Movie Review: Lesbian Flick ‘Side Effects’ Falls Flat

It’s a bit of a spoiler to reveal that the film Side Effects contains a surprise queer twist in which a lesbian couple tries to outwit the law. The reveal is really so Deathtrap — and has a more damaging side effect than the film’s “Will they or won’t they get away with it?” plot.

The lesbians are venal, their relationship more about its financially beneficial than any hint of actual love. When one character guesses that another woman “likes girls,” she uses that information to her advantage, seducing the closeted gal and embroiling her in multiple crimes. She never acknowledges being queer herself — she uses sexuality to lure her coconspirator. It’s irresponsible that Side Effects writer Scott Z. Burns and director Steven Soderbergh equates sexuality with villainy.

Moreover, the film’s lesbian scenes generate unintentional laughs. A flashback shows one of the women posing seductively, while other scenes feature teasing near-lip-locks that come across as ludicrous. When the women do embrace and start to undress, their impending coitus is interrupted — but not before a few kisses and clinches are actually shown. The scene reeks of exploitation, not any true exploration of the characters. Their crimes have nothing to do with their passions.

Rooney Mara, who stars in Side Effects, received considerable exposure and recognition and an Academy Award nomination for her portrayal of bisexual Lisbeth Salander in the American version of The Girl with the Dragon Tattoo. In that film, Rooney played a morally challenged character, but Lisbeth’s violent behavior — which included exacting a nasty revenge on her rapist — was gratifying because the punishment she meted out fit the crime. Her sexuality was part of what informed her view of what she suffered as well as how she reacted; it was not simply dropped into the plot as a device to sensationalize the story.

There is no reason gay and lesbian characters, of course, cannot or should not, be evil on screen. In fact, some of the best queer films feature villains. The lesbian classic Bound, directed by Andy and Lana Wachowski — Lana then still living as Larry — had lesbian lovers outwitting the mob, and it was sexy, stylish, and satisfying as hell.

New Queer Cinema also offered great killer gay couples. Gregg Araki’s The Living End featured two angry HIV-positive lovers on the lam who go on a murderous crime spree to act up and lash out in an anarchic “fuck you” to the world.

Tom Kalin’s Swoon was a vivid reimagining of the Leopold and Loeb “thrill-kill” case (also portrayed in “Compulsion” and loosely, as well, in “Rope”), where the lovers bond over their murder of a young boy only to have the crime undo them.

And as recently as 2009, there was the fabulous screwball conman comedy I Love You Phillip Morris that chronicled the great — albeit illegal — lengths a gay man (Jim Carrey) would go to be with the man he loves (Ewan McGregor). For some queer villains — like the gay couple in the muy caliente Argentine drama Burnt Money — the best way to show how much you love your partner is to break the law.

But love is not the issue in Side Effects, which will remind many viewers of the brouhaha 20 years ago when Paul Verhoeven’s Basic Instinct portrayed bisexual Catherine Tramell (Sharon Stone) as a murderous sociopath.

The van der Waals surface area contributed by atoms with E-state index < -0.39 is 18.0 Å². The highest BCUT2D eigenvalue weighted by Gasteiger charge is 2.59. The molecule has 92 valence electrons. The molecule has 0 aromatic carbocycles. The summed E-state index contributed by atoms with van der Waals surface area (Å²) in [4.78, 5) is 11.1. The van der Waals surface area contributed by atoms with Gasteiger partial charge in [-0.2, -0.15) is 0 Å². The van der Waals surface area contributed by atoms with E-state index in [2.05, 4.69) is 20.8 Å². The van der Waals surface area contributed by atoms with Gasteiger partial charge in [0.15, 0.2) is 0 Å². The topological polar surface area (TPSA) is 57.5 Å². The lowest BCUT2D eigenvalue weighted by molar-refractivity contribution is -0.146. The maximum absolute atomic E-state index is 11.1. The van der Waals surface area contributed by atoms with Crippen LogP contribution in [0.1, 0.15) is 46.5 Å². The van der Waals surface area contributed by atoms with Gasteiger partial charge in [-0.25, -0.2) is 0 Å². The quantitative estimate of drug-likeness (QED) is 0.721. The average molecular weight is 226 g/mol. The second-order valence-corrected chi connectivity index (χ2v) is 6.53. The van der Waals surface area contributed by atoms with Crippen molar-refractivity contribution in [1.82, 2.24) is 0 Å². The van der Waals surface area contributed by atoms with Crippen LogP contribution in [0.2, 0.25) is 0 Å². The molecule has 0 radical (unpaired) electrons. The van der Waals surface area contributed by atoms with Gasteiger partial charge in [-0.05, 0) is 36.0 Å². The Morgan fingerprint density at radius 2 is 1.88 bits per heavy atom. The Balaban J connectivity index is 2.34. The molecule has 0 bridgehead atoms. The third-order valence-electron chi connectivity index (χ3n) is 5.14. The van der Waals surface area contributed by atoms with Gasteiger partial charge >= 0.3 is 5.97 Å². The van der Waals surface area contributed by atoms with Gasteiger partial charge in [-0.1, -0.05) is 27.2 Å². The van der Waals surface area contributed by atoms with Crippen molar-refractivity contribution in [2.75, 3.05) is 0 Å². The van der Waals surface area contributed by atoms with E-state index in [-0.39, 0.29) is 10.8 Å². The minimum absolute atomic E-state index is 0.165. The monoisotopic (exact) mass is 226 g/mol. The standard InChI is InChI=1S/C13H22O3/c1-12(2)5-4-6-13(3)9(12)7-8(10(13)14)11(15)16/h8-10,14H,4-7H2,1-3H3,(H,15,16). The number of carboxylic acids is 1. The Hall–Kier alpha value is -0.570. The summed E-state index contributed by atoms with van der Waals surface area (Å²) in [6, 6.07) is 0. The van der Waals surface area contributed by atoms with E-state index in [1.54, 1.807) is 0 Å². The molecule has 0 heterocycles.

The principle is the same with Soderbergh’s film. The LGBT community should be asking, “Why are the villainous characters lesbian?” In 2010, Alejandro González Iñárritu’s Biutiful featured gay Asian characters trafficking in humans. The villains’ sexuality was not developed beyond being a symbol of their bad behavior, yet that issue went largely ignored. Side Effects might well similarly skate by without the scrutiny it deserves on this point.

When protests do happen — as when gay groups responded to Buffalo Bill, the serial killer in Silence of the Lambs — they can be effective in raising awareness of how queer characters are too often treated in film. William Friedkin’s Cruising also drew harsh criticism for the way the gay leather scene was portrayed.

Even queer filmmakers can find themselves on the receiving end of a backlash. Todd Verow’s daring and provocative 1995 adaptation of Dennis Cooper’s Frisk provoked controversy, protest, and, at a queer festival in San Francisco, a near riot — which is perhaps what a queer film about killing should do. But the outrage was directed more at the film’s realistic, fetishized sexual violence, not its same-sex nature per se.

And remember, Charlize Theron won an Oscar for playing lesbian serial killer Aileen Wuornos in Monster, proving there can be great portrayals, done with artistic integrity, of bad queers.

Hollywood has long featured queer villains. Hitchcock had plenty of gay killers (often played by gay actors) in films ranging from North By Northwest and Psycho to Strangers on a Train and Rope. And like the memorable queer villain George Macready played in Gilda, the sexuality of these characters was evident, but not determinative. It may have informed or enhanced their sinister nature, but it was not the reason for their bad behavior. The same could be said about one of the more noteworthy queer villains in recent film, Javier Bardem’s fey, gay Bond bad guy, Silva, in Skyfall.

If only Side Effects had developed its femme fatales better, maybe viewers would root for them, rather than boo them.

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